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Professor Neil Gregor

Professor Neil Gregor

Professor of Modern European History

Research interests

  • His first book, Daimler-Benz in the Third Reich (Yale University Press, 1998), examined the ways in which a major German corporation adapted to the demands of the Third Reich and became complicit in its racial crimes as a result; it was shortlisted for the Longman/History Today Book Prize and shared the Fraenkel Prize for Contemporary History in 1997.  His second major monograph, Haunted City: Nuremberg and the Nazi Past (Yale University Press, 2008) marked an attempt to explore the unstable dynamics of post-1945 memory cultures against the background of the social history of the post-war years; it also shared the Fraenkel Prize for Contemporary History for that year.
  • Whilst working on the post-war years he has maintained an active interest in the study of the Third Reich, editing a collection on the historiography of Nazism, publishing a short study of Hitler's writings, and, editing a Festschrift for Jeremy Noakes; he has co-edited, with my colleagues Mark Roseman (Indiana) and Nils Roemer (Texas) a volume of essays on the comparative study of minorities in German history.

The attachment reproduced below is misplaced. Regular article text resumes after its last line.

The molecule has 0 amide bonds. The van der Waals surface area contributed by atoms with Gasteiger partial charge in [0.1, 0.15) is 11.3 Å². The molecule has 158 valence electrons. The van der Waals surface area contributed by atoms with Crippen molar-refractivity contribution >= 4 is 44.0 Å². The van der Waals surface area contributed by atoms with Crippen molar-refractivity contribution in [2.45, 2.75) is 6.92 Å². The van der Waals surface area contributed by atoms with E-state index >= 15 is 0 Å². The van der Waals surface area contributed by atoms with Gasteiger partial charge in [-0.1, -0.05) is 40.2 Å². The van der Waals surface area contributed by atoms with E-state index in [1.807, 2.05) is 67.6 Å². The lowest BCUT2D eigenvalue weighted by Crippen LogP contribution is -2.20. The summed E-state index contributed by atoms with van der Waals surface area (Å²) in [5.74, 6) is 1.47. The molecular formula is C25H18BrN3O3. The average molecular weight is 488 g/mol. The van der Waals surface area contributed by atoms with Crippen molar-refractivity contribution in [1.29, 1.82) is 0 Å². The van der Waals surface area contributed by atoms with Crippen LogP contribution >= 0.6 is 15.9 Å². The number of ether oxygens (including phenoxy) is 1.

More research

Email: n.gregor@soton.ac.uk

Address: B65, Avenue Campus, Highfield Road, SO17 1BF

Research

Research groups

Research interests

  • His first book, Daimler-Benz in the Third Reich (Yale University Press, 1998), examined the ways in which a major German corporation adapted to the demands of the Third Reich and became complicit in its racial crimes as a result; it was shortlisted for the Longman/History Today Book Prize and shared the Fraenkel Prize for Contemporary History in 1997.  His second major monograph, Haunted City: Nuremberg and the Nazi Past (Yale University Press, 2008) marked an attempt to explore the unstable dynamics of post-1945 memory cultures against the background of the social history of the post-war years; it also shared the Fraenkel Prize for Contemporary History for that year.
  • Whilst working on the post-war years he has maintained an active interest in the study of the Third Reich, editing a collection on the historiography of Nazism, publishing a short study of Hitler's writings, and, editing a Festschrift for Jeremy Noakes; he has co-edited, with my colleagues Mark Roseman (Indiana) and Nils Roemer (Texas) a volume of essays on the comparative study of minorities in German history.

Research projects

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